The Art of Hiding and Revealing

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Thursday, June 23, 2005

The Red Bird

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One of my good friends is a Buddhist monk. He lives in a monestary in Chinatown in New York City now, but for the past fifteen years he lived in Malawi, Africa, where he established an AIDS treatment and education facility, and an orphanage for children whose parents had died of AIDS.

This monk comes from New Jersey and he moved to Taiwan in his late teens and spent most of his life there until going to Africa as a lay buddhist prior to his ordination. But he grew up gay, wild, self-indulgent....he says he knows he racked up some serious negative karma on the way.

I look at him and I see a good monk, but also just a good person. That same guy from Jersey, but a bit calmer and more peaceful.

He's become a spiritual guide of sorts for me. Not by what he teaches, just by example. Sometimes I think that I'm a good guy, you know, I help out, I put bad guys away, I'm out there in the trenches. But then I see his face all serene and still, and how he moves through this world, and I am both chagrined and inspired.

We all have such a long way to go.

But as Monk Cheng Man says, just go "slowly by slowly" and we'll get there.

I hope he's right.

Wednesday, June 22, 2005

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Injured No. 1

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Domestic Interior

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Tuesday, June 21, 2005

Working Notes

What I find to be most difficult about this blogging is just putting down my thoughts. Much more difficult than putting up a poem or photograph, something that I've already worked out, something that sort of had to come out. This other thing, this just 'talking', seems, well, pointless.

But I'm opening up the channel to see what comes out. Right now my writing is not at all interested in showing itself- for the past several weeks I have written no poems, and the work on my novel is intermittent and hard-won. But the artwork is pouring out of me at what is, for me, an astonishing rate. My experience is that when you can act as a conduit for creative flow you should just get out of the way as much as possible and let it pour through....god knows it is rare enough when it happens. So I'm riding that wave right now and enjoying it.

At work things are just sort of plodding along. I am working on a series of unsolved homicides from the late 70's, which is the best thing I've been involved with as a detective. My partner and I have set up a separate office and it looks like what you'd imagine, if you imagine that it's not like television. We're in an empty room in a storage building. We stole a desk and a table and two chairs, a filing cabinet, a dry erase board. We got a tech guy to hack a line in so we could set up a laptop and access our records system. We covered all the windows with brown paper and put all the crimescene photos up on the walls.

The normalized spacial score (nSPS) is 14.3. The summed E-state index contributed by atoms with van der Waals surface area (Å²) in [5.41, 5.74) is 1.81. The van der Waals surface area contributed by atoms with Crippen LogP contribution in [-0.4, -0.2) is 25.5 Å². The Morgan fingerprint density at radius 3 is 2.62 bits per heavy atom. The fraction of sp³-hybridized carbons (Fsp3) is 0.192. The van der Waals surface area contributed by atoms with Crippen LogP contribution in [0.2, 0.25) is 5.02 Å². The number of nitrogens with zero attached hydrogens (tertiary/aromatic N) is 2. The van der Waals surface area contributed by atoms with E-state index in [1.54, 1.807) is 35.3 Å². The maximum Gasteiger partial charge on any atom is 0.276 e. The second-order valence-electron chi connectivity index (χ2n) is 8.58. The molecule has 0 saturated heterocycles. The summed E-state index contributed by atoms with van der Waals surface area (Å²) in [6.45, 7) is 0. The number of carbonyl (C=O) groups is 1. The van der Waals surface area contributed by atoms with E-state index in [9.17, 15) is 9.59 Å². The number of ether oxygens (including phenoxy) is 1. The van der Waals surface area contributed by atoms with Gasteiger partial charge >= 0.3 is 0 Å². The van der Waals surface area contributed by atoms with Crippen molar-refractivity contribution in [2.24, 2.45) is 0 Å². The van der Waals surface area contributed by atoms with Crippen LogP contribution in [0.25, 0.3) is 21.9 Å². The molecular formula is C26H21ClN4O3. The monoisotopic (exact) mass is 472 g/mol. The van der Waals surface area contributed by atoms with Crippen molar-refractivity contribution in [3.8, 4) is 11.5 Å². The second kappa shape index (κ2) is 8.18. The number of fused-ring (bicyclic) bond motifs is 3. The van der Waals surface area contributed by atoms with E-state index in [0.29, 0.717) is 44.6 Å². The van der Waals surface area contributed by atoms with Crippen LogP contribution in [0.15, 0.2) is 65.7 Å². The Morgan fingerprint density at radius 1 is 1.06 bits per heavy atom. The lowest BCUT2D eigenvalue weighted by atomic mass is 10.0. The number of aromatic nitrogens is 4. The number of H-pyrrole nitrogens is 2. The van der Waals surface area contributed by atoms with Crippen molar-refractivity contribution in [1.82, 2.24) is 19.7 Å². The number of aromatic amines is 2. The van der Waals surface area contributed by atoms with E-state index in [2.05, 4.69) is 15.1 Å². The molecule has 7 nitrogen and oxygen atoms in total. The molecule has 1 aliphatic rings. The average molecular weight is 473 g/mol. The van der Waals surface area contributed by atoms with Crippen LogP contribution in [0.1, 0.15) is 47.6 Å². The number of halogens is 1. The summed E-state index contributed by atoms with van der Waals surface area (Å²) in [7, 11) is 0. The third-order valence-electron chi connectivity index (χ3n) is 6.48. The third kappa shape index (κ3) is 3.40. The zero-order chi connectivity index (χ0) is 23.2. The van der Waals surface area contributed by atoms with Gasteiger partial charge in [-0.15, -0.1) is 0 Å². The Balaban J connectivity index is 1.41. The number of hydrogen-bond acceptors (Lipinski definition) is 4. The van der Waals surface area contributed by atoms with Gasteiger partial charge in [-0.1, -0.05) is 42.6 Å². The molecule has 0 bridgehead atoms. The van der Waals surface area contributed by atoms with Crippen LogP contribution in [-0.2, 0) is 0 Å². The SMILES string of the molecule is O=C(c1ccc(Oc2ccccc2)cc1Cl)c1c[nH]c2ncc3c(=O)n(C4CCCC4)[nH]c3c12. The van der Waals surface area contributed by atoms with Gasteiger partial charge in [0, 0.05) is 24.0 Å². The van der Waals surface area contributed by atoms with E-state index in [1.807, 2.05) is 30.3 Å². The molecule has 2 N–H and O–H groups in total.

All day I am surrounded by these murdered women. In several of the photographs they look right into the camera, caught forever in their terrible poses, and I am not kidding when I tell you that they want something from me. That's no shit. I see their faces at night, or the bindings, the wounds...and it's not like I wake up screaming or anything. I mean, this is my job. It doesn't frighten me or creep me out. It's just sad. And I carry a certain weight around with me now, a small stone that I can't let go of.

A Great and Terrible Light

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I've been bitten by the collage bug!

What Is Revealed As Light

Behind me our empty bed
is abandoned to the silent house.
No river sounds, no sounds of longing,
no cry that might be joy or terror.

Working loosely,
I block in the dark shadows.
The light spaces leap
into being.

My hands are stained with burnt umber,
yellow ochre, mars black. I put the shadows
down and watch the unpainted shapes
take form.

What is revealed then.

A white house in the woods, near a lake.
Dark cypress trees that threaten to sway
in a wind you can almost feel.

A long coin of sepia light,
ribboned with black water.

Now the brushes lean in a tin can,
wet and spent. A bad husband,
I mistreat them, leave them
splayed and broken.

In the kitchen a simple table
holds our plates, a glass of cold water,
a broken loaf, my hard
and empty arms.

(Thanks to Sulpher River Literary Review for taking this poem)

Monday, June 20, 2005

this is an audio post - click to play

The Urge to Make This World

You can’t begin to get it right but still you begin
Again each day to make the world anew. In the dim
Light of dawn to draw the outlines of your familiar things:
The bed, the dresser drawers, the family photographs,
The breath and body of your wife, your right arm.

Almost effortlessly, bright new birds are gathered
Into the arms of the trees you make to ring your garden,
Your walled delight. Color and scent ripple outward
Into a milky sky, staining the whiteness with life.

A new world.

Leave the shipwreck of your bed and the warmth of it
For the cold of the blue kitchen. Light a fire
Under the kettle of water for your tea and trail the dregs
Of your dreams behind you. What falls to the floor

Becomes the warp and weft of this thing you carelessly
Call into being with your breathing, your thoughtless

Open a drawer, and you’ve created bread.
From your fingertips spill oranges, pomegranates,
Figs, the sweet flesh pitted with seed. Each stone
Cock hungry for the earth you’ve made.

This life you build with each forgotten gesture loves you,
Calls you master, opens its fragrant arms to you, gives
Its flesh to your desire, wants only to do what’s impossible:

Sate your hunger for it.

You Start Out With Nothing


That’s a place to begin, the way it turns
the long drive
into a movie staring silence.

Leaving her
at the airport, that’s another.